Ball games back in business after survey nets big response

North Lanarkshire Council is to remove No Ball Games signs in an effort to improve children’s health and fitness.

The move has been welcomed by former Celtic and Morton footballer Andy Ritchie who grew up in the area.

The council will start taking down signs from open grass spaces and other public areas – at a point where hopefully the better weather will come into play.

Council bosses says there was overwhelming support for the idea. This was after nearly 1,400 people responded to a survey which was flagged up in this newspaper.

More than 300 of those identified locations where signs could be removed.

North Lanarkshire has produced some wonderful, inspirational footballers down the years – that countless youngsters could learn from.

These include Lisbon Lions Jimmy Johnstone and Billy McNeill and double European Cup winner John Robertson who starred for Nottingham Forest in the 70s.

Ritchie, now 63, was raised in Bellshill.

He scored 133 goals for Morton.

And he firmly believes playing football every day in the street with his pals prepared him for a top flight career.

He said: “Today’s kids are into healthy eating, but physical exercise is most important too.

“It’s not just about training with your team two nights a week. We had 40-50 lads playing football under the street lights outside my home in Bellshill when I was growing up.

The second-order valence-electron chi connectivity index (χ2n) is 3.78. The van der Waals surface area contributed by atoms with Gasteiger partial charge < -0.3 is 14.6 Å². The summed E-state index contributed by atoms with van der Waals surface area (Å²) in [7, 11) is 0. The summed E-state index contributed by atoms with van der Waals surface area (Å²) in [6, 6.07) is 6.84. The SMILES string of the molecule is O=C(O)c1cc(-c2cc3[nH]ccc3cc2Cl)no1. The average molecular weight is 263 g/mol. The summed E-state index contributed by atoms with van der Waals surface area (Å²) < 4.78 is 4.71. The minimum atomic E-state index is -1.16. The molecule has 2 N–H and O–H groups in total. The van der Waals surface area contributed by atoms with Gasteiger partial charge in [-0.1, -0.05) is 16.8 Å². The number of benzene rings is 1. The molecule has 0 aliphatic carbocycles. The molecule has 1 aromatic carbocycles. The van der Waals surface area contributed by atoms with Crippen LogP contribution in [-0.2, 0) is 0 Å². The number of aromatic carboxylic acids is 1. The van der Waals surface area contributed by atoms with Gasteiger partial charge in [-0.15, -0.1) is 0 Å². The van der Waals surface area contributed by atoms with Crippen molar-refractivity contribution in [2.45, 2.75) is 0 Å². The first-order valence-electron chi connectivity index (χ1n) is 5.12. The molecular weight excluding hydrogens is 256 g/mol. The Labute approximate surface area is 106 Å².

“We played for hours at a time. That’s where I learned my skills. I would never have made it in football without that background.

“These days you need a direct debit to play organised football so I welcome anything that encourages kids to have more unscheduled playing time.”

In a report to councillors, Nicole Paterson, head of environmental assets, said signs have been put up over the years at locations including roads, open spaces, ends of buildings and lock-up garages.

The notices were meant to help tackle anti-social issues, within North Lanarkshire’s neighbourhoods but in fact have no legal standing.

There were no records kept of where signs were put up, meaning the council has no idea exactly how many there are.

On the recent survey, Ms Paterson explained: “There was considerable support for the wholesale removal of No Ball Games signs, though a proportion of people thought it appropriate to provide signs for safety and other reasons.

“It’s proposed that the signs highlighted in the consultation are removed and that removal of other signs is carried out on request.”

The authority says this will “allow more opportunities for children to have free outdoor play”.

“This means that the signs in question will be taken down ‘unless there is an obvious health and safety reason for them to remain within this environment.”